Research Article
Issue Date: March 13, 2020
Published Online: March 13, 2020
Updated: March 18, 2020
Interventions Within the Scope of Occupational Therapy Practice to Improve Motor Performance for Children Ages 0–5 Years: A Systematic Review
Author Affiliations
  • Kelly Tanner, PhD, OTR/L, BCP, is Director of Occupational Therapy Research, Division of Clinical Therapies, Nationwide Children’s Hospital, Columbus, OH; kelly.tanner@nationwidechildrens.org
  • Elizabeth Schmidt, MOT, OTR/L, is Evidence-Based Practice Coordinator, Division of Clinical Therapies, Nationwide Children’s Hospital, Columbus, OH.
  • Kristen Martin, MOT, OTR/L, is Clinical Leader, Division of Clinical Therapies, Nationwide Children’s Hospital, Columbus, OH.
  • Margaret Bassi, OTD, OTR/L, is Occupational Therapist, Division of Clinical Therapies, Nationwide Children’s Hospital, Columbus, OH.
Article Information
Early Intervention / Evidence-Based Practice / Neurologic Conditions / Pediatric Evaluation and Intervention / School-Based Practice / Special Issue
Research Article   |   March 13, 2020
Interventions Within the Scope of Occupational Therapy Practice to Improve Motor Performance for Children Ages 0–5 Years: A Systematic Review
American Journal of Occupational Therapy, March 2020, Vol. 74, 7402180060. https://doi.org/10.5014/ajot.2020.039644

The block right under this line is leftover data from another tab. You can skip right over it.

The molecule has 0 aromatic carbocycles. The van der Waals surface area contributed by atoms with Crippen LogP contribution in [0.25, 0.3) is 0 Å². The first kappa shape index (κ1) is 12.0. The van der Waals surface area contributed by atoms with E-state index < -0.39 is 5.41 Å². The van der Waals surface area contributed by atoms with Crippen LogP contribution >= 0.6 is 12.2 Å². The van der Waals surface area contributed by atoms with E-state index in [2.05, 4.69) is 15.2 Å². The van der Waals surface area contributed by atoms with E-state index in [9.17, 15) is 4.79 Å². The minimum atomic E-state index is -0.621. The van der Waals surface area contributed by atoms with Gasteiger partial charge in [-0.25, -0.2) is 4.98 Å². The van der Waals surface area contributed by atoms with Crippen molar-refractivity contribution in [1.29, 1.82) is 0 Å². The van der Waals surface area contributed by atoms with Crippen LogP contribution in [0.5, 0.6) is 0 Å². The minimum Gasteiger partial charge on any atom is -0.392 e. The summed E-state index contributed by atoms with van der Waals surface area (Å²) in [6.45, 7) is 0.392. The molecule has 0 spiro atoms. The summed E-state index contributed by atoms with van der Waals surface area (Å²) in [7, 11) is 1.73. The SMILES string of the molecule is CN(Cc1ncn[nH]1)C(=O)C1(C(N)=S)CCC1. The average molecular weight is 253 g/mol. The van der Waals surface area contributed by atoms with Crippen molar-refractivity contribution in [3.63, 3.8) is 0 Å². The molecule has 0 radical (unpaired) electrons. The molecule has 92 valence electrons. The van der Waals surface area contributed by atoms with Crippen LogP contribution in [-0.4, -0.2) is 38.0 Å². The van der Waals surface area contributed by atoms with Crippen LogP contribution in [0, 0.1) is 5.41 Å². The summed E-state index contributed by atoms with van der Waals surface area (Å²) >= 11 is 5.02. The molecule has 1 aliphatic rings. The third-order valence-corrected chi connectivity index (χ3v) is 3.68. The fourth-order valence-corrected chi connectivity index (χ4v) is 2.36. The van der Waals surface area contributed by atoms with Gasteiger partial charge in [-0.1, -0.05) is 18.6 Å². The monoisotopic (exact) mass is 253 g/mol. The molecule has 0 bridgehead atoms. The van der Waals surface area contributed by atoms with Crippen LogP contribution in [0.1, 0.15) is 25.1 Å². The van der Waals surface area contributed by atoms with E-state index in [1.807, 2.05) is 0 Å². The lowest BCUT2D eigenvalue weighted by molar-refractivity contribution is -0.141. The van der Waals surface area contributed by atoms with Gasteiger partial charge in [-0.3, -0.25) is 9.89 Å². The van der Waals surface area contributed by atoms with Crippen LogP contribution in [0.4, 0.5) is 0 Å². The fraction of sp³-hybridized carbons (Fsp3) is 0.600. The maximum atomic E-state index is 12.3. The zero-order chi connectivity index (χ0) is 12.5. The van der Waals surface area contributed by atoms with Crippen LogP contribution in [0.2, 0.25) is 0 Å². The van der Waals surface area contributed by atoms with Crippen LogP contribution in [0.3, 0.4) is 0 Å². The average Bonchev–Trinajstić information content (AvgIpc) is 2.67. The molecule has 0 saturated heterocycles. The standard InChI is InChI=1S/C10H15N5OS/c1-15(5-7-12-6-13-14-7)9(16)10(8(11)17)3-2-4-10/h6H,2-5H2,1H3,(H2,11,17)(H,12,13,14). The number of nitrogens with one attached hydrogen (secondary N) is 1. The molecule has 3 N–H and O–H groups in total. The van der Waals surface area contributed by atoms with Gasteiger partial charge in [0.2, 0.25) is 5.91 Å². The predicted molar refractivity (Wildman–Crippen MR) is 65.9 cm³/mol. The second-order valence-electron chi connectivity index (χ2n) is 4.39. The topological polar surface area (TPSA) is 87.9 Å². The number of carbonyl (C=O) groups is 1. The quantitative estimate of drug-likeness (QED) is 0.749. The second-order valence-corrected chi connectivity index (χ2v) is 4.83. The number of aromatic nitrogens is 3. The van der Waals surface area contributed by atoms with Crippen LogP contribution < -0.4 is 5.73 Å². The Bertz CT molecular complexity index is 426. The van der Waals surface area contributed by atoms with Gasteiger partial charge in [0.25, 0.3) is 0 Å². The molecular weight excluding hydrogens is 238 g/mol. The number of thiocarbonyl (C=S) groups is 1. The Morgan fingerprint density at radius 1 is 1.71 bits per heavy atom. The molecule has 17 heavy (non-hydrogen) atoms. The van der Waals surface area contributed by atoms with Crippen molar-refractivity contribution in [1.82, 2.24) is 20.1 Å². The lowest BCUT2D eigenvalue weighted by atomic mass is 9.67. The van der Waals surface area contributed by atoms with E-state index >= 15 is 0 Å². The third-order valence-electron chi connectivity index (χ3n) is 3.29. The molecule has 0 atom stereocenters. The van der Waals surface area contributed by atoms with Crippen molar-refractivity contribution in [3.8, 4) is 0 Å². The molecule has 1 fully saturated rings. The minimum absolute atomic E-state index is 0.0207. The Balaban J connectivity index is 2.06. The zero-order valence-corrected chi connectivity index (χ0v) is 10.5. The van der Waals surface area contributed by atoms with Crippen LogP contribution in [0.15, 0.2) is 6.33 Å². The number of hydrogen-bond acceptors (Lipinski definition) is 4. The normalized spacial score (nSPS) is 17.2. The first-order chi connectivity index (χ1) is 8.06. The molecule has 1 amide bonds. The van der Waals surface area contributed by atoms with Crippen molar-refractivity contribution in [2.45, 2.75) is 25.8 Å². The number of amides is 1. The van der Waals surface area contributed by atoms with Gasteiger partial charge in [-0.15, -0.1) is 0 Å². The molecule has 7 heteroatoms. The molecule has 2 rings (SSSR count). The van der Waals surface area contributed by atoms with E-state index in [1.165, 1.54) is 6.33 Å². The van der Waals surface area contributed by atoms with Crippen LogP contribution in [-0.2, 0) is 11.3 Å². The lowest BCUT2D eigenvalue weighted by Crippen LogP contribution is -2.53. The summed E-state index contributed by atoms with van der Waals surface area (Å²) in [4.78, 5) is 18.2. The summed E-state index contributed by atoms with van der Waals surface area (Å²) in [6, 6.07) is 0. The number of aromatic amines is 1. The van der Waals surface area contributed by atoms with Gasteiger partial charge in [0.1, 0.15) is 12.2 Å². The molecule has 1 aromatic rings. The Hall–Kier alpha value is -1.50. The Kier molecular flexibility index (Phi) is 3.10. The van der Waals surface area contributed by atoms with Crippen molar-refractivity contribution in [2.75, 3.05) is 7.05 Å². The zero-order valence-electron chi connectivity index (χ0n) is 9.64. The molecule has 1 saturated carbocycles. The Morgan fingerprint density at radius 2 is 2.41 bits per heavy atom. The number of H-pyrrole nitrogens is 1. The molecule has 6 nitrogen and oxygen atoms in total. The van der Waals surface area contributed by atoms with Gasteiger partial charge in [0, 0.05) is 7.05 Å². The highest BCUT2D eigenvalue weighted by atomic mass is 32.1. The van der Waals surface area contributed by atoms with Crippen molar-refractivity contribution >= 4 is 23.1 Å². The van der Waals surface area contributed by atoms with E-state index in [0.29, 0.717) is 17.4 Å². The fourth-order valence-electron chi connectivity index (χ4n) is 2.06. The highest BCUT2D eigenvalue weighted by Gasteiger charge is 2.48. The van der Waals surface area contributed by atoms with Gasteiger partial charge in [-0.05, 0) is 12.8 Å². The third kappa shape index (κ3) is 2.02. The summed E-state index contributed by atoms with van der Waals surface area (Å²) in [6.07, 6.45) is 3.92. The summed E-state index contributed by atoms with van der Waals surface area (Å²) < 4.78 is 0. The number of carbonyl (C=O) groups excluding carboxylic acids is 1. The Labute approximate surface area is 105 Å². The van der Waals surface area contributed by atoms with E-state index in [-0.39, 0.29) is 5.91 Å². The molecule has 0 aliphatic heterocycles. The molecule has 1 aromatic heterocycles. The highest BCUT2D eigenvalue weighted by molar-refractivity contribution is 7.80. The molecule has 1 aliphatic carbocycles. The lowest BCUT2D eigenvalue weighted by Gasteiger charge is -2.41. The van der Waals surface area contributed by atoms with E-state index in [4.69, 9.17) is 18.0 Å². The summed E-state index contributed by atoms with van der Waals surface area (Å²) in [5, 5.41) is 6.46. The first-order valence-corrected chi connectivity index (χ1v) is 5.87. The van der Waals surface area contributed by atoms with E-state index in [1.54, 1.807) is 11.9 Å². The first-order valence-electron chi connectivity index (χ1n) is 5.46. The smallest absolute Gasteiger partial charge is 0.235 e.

American Journal of Occupational Therapy, March 2020, Vol. 74, 7402180060. https://doi.org/10.5014/ajot.2020.039644
Abstract

Importance: Occupational therapy practitioners need updated information about which interventions may improve motor skills for young children.

Objective: To identify the effectiveness of occupational therapy interventions to promote motor development and prevent delay for children ages 0–5 yr.

Data Sources: Six databases (CINAHL, MEDLINE, PsycINFO, ERIC, Cochrane, and OTseeker) were searched for articles published from January 2010 to March 2017.

Study Selection and Data Collection: The search yielded 4,488 articles that were reviewed for inclusion. Fifty-six studies were entered into both evidence and risk-of-bias tables. Included studies used Level I–III designs, were within occupational therapy’s scope of practice, included participants with a mean age younger than 6 yr, and addressed motor skills.

Findings: Three intervention themes emerged: early intervention for children younger than age 3 yr, interventions for preschool children ages 3–5 yr, and interventions for children with or at risk for cerebral palsy.

Conclusions and Relevance: Occupational therapy practitioners should consider use of interventions with moderate or strong evidence as described in this review. Limitations include high risk of bias and limited evidence for several interventions.

What This Article Adds: This article provides occupational therapy practitioners with updated information on evidence-based practices for children age 5 and younger who have motor delays.